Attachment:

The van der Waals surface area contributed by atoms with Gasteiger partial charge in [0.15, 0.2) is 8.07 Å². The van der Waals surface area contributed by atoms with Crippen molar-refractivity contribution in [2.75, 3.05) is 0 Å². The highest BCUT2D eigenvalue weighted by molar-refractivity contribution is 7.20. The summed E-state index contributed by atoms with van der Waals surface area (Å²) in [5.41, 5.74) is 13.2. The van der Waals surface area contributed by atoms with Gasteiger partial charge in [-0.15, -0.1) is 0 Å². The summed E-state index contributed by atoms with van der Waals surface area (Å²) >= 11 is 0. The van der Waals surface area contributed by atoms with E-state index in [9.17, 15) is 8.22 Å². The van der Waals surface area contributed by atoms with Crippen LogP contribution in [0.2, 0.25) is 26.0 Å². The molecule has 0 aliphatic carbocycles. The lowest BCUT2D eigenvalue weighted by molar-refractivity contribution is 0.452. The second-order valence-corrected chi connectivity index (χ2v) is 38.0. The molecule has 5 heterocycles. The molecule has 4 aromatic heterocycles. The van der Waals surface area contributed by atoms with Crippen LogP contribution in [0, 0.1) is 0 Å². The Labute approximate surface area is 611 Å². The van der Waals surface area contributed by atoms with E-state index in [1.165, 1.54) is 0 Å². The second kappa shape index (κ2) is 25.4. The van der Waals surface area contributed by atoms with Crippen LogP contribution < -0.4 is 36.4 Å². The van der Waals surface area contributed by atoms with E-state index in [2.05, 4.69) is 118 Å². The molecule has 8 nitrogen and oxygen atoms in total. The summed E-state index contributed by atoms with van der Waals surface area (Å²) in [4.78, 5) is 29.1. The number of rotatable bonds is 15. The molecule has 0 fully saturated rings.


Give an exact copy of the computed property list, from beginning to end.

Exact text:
The van der Waals surface area contributed by atoms with Gasteiger partial charge in [0.15, 0.2) is 8.07 Å². The van der Waals surface area contributed by atoms with Crippen molar-refractivity contribution in [2.75, 3.05) is 0 Å². The highest BCUT2D eigenvalue weighted by molar-refractivity contribution is 7.20. The summed E-state index contributed by atoms with van der Waals surface area (Å²) in [5.41, 5.74) is 13.2. The van der Waals surface area contributed by atoms with Gasteiger partial charge in [-0.15, -0.1) is 0 Å². The summed E-state index contributed by atoms with van der Waals surface area (Å²) >= 11 is 0. The van der Waals surface area contributed by atoms with E-state index in [9.17, 15) is 8.22 Å². The van der Waals surface area contributed by atoms with Crippen LogP contribution in [0.2, 0.25) is 26.0 Å². The molecule has 0 aliphatic carbocycles. The lowest BCUT2D eigenvalue weighted by molar-refractivity contribution is 0.452. The second-order valence-corrected chi connectivity index (χ2v) is 38.0. The molecule has 5 heterocycles. The molecule has 4 aromatic heterocycles. The van der Waals surface area contributed by atoms with Crippen LogP contribution in [0, 0.1) is 0 Å². The Labute approximate surface area is 611 Å². The van der Waals surface area contributed by atoms with E-state index in [1.165, 1.54) is 0 Å². The second kappa shape index (κ2) is 25.4. The van der Waals surface area contributed by atoms with Crippen LogP contribution < -0.4 is 36.4 Å². The van der Waals surface area contributed by atoms with E-state index in [2.05, 4.69) is 118 Å². The molecule has 8 nitrogen and oxygen atoms in total. The summed E-state index contributed by atoms with van der Waals surface area (Å²) in [4.78, 5) is 29.1. The number of rotatable bonds is 15. The molecule has 0 fully saturated rings.